“So, its [sic] like this. If you support Israel for Zionist homeland for Jews then you should also support Cascadia as a White homeland for whites only racists, Alabama and Mississippi for Nation of Islam and racist Black Power groups and give back at least so cal [Southern California] to Mexicans for all the illegal Latinos and any Brown racist peeps. They can still contribute segregated army platoons and taxes,” he wrote. “Their [sic] can be a central area ran by feds were all the normal people who don’t really care about race and gay marriage is legal. Problem solved.”

While his ideological journey may appear scattered, Beirich said she isn’t surprised Christian’s violent attack came after he embraced aspects of white supremacy.

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“It’s unclear how dedicated of a white supremacist he is, but it’s not the first time you’ve seen someone move through various [hateful] ideologies, and then get violent when they hit white supremacy,” she told ThinkProgress.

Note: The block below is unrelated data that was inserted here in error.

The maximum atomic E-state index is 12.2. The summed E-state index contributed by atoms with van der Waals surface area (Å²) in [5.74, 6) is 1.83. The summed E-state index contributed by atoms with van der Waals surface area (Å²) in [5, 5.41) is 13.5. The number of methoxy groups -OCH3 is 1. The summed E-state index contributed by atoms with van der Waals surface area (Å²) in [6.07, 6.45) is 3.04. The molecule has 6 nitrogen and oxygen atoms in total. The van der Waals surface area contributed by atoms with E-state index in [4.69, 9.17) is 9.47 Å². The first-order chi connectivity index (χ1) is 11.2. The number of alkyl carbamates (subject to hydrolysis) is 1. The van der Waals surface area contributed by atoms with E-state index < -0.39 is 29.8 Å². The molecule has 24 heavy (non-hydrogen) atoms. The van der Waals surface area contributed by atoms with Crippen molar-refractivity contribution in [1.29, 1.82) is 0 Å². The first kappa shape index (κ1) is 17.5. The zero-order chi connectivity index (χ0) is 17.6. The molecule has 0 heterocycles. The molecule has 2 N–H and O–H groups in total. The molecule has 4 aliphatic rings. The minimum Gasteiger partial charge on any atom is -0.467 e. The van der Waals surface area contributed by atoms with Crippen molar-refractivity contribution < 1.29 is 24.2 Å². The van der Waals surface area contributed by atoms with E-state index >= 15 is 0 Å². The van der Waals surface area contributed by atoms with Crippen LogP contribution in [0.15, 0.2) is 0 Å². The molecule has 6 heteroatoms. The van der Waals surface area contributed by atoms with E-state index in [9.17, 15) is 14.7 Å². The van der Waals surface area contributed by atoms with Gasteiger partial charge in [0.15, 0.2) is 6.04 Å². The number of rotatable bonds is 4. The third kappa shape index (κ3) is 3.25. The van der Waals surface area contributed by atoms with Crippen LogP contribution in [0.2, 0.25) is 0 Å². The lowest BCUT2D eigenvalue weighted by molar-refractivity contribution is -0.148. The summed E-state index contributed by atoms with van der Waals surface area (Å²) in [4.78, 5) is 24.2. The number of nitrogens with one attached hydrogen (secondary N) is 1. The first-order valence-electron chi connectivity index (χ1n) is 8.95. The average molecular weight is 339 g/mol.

Beirich pointed to notorious neo-Nazi Bill White as another white supremacist whose ideology bended and shifted over time, culminating in his arrest in 2012.

“[White] started with all these crazy left ideas, way off the map,” she said, noting that he moved on to become one of the best-known white supremacists in the country. “The radicalized tend to go to other radicalized movements… It’s just often white supremacy that ends with the deadly attacks.”

“The one thing about white supremacy as opposed to anarchy…is that it actually gives you a logic for exterminating people.”